It’s Friday (February 15th, 2019)

Published 1:06 pm Monday, February 18, 2019

Bunches of reasons

to eat your bananas

By Peggy Walker, R.D.

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Peel and eat

A banana… I just had mine for the day.  DW and I try to have one every day and they’re always on our grocery list.  Seems I’ve noticed that over the last couple of years I have more aches and pains and my daily banana seems to help alleviate some of that, with good reason, too.

If you’ve ever traveled to the Mississippi Gulf Coast you’ve seen the port where Dole Bananas arrive and then are distributed north. Most bananas come from the warm, humid tropical climates of Central and South America.  And, unlike other fruits, their flavor improves when ripened off the tree, so they’re picked “green.”

Before being shipped, the unripe bananas are placed in chambers where they are exposed to ethylene gas until a hint of yellow develops. Then they are boxed up and shipped to distributors and while in transit they continue to ripen.

Time sensitive

You can put still-green bananas in brown paper sacks to speed up ripening if needed, but they will continue to ripen at room temperature.  Ripe bananas can be stored in the refrigerator for a few days, though the peel turns brown, the fruit stays the same.  I keep a large freezer bag in the deep freeze where I put those that over-ripen before we can eat them to use later for banana bread.  Frozen bananas make good smoothies, too.  Once exposed to air, a peeled banana will begin to discolor, but that process can be slowed down with a dip in lemon juice.

Bunches of reasons to eat bananas abound. First because they are pretty much the cheapest fruit in the produce section.  And definitely cheaper than candy bars, potato chips and soft drinks.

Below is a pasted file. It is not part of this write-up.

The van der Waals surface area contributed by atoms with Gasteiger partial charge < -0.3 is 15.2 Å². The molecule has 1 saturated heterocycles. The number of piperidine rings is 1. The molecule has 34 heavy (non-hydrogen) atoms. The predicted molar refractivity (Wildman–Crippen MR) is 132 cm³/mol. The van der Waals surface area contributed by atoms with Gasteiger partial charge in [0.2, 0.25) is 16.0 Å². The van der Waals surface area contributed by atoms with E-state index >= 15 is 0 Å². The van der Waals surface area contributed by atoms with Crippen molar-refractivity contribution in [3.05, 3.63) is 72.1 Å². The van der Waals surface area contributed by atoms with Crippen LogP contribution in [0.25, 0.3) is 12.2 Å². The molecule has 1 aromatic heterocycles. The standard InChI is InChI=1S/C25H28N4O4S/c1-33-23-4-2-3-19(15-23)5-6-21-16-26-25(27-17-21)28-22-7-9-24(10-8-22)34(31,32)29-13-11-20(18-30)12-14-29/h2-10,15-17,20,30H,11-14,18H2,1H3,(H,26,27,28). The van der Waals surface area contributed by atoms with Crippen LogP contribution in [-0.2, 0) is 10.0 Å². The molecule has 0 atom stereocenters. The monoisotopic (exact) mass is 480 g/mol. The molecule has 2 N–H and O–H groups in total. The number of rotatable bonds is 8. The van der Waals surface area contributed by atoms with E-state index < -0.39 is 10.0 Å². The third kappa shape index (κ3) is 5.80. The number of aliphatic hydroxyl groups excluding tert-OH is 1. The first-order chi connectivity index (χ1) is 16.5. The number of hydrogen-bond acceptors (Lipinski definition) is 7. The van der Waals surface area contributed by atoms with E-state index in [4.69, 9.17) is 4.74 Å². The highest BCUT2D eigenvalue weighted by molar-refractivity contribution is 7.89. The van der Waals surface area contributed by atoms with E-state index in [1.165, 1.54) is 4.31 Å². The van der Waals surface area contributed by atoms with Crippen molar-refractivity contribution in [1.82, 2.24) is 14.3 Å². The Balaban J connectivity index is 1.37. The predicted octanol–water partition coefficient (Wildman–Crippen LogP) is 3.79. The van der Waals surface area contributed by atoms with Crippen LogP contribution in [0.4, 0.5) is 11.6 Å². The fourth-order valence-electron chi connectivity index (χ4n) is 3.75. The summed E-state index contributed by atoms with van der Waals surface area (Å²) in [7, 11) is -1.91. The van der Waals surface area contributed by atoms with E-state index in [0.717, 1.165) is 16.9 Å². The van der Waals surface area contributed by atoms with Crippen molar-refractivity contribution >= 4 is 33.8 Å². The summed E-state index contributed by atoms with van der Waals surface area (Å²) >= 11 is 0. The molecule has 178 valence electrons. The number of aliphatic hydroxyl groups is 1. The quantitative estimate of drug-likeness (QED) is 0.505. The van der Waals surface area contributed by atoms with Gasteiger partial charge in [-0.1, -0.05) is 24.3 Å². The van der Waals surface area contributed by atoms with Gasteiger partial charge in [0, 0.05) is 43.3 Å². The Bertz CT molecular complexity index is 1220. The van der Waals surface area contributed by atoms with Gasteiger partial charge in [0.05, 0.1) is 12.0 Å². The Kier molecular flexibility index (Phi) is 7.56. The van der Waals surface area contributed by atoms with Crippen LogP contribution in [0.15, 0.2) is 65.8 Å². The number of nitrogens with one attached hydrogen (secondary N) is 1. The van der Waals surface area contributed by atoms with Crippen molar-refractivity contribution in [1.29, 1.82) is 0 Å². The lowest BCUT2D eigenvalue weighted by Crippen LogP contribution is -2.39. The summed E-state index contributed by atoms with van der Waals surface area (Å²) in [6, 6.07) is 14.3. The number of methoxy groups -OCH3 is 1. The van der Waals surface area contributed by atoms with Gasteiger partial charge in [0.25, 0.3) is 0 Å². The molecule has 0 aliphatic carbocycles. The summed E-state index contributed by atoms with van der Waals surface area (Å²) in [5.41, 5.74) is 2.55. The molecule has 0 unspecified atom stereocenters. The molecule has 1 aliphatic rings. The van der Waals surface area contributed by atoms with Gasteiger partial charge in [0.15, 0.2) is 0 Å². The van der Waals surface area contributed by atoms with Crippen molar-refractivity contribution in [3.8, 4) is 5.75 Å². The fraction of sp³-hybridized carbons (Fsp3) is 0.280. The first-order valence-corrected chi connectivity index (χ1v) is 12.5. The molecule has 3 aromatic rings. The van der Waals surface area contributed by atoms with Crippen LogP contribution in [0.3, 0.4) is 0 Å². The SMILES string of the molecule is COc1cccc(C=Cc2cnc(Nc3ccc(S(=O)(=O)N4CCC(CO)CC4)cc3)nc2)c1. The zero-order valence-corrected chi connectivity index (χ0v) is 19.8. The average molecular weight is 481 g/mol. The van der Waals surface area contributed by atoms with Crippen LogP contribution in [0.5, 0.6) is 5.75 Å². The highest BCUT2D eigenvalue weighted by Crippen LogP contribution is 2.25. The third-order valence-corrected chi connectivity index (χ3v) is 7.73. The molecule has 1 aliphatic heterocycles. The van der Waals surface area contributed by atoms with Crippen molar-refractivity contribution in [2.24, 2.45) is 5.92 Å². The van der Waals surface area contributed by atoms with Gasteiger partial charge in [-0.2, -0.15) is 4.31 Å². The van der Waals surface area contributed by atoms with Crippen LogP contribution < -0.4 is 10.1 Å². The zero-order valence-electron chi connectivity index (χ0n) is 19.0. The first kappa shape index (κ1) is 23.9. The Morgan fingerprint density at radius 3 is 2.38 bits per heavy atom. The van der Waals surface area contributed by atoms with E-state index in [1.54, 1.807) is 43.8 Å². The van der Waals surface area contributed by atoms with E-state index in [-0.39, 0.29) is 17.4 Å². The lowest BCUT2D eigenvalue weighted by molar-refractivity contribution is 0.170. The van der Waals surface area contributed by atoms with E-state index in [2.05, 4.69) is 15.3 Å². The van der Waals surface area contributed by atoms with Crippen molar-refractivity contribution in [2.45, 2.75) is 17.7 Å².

Daily boost

Bananas are so rich in potassium and having one extra serving of a potassium-rich food every day may reduce the risk of stroke.  They are fat-free, contain no sodium and no cholesterol but they contain pectin, a soluble fiber as in oats, they may actually reduce cholesterol levels. 

Eat and lose

Bananas have only 105 calories and just one banana will fill you up and satisfy your appetite.  When full we’re less likely to overeat.  Because they are packed with vitamin B6, Vitamin C, and potassium good nutrition is not shortchanged.  And, nutrition with fewer calories is important for those of us getting older.

More power to you!

Bananas provide fuel for muscle and brain power!  These complex carbohydrates are also the best fuel for athletes, runners, serious work-out enthusiasts, and even the less enthusiastic, like me.  The carbs in bananas are not the same as in candy bars and soft drinks.  These healthy carbs sustain you during strenuous activity.  And, during such physical activity, our bodies loose potassium, which is necessary in maintaining the heartbeat, regulating muscle contractions, and controlling the body’s fluid balance.  So, bananas are the perfect after-work out snack.  Have a banana with ¼ cup raw almonds and cool water…it’s just as beneficial as any sports drink.

Bananas for babies

Bananas are very low in allergens and very few babies are allergic to them.  And, because they have practically no fat, they are very easy for babies to digest. They make the perfect snack for children of all ages by helping meet caloric and energy needs in a healthy way.  Bananas fit perfectly in a lunch box. Teaching kids to choose a piece of fruit rather than a candy bar or chips helps to establish healthy eating habits for a lifetime.

Banana bliss

They are easy to eat, don’t have seeds or pits, are easy on sensitive stomachs and good for the gastrointestinal tract.  Thankfully bananas are always available, inexpensive and don’t need any special preparation.  Just peel and eat.  That’s why bananas are always on my grocery list.

Recipe of the Week

Banana Tricks & Treats

More reasons to bring bananas home.

• Slice bananas over pancakes, waffles, oatmeal, yogurt parfaits.

• Mash with peanut butter; use as a spread for sandwiches, toasts, bagels, pita bread, wraps.

• Blend 2 frozen bananas with 2 tablespoons milk until smooth for a quick ice cream treat

• Swap mashed bananas for up to half the butter or oil in muffin, pancake, waffle, and cake batters; reduce heat by 25 degrees to cook.

• Use mashed bananas for ¼ to granulated sugar in quick breads, muffins and cakes.

• Grilled banana: cut a slit in the peel, open gently and stuff with peanut butter; sprinkle with chocolate chips, place on heated grill.  Close lid, grill for 5 minutes.

• Put peelings in compost to enrich your homemade soil.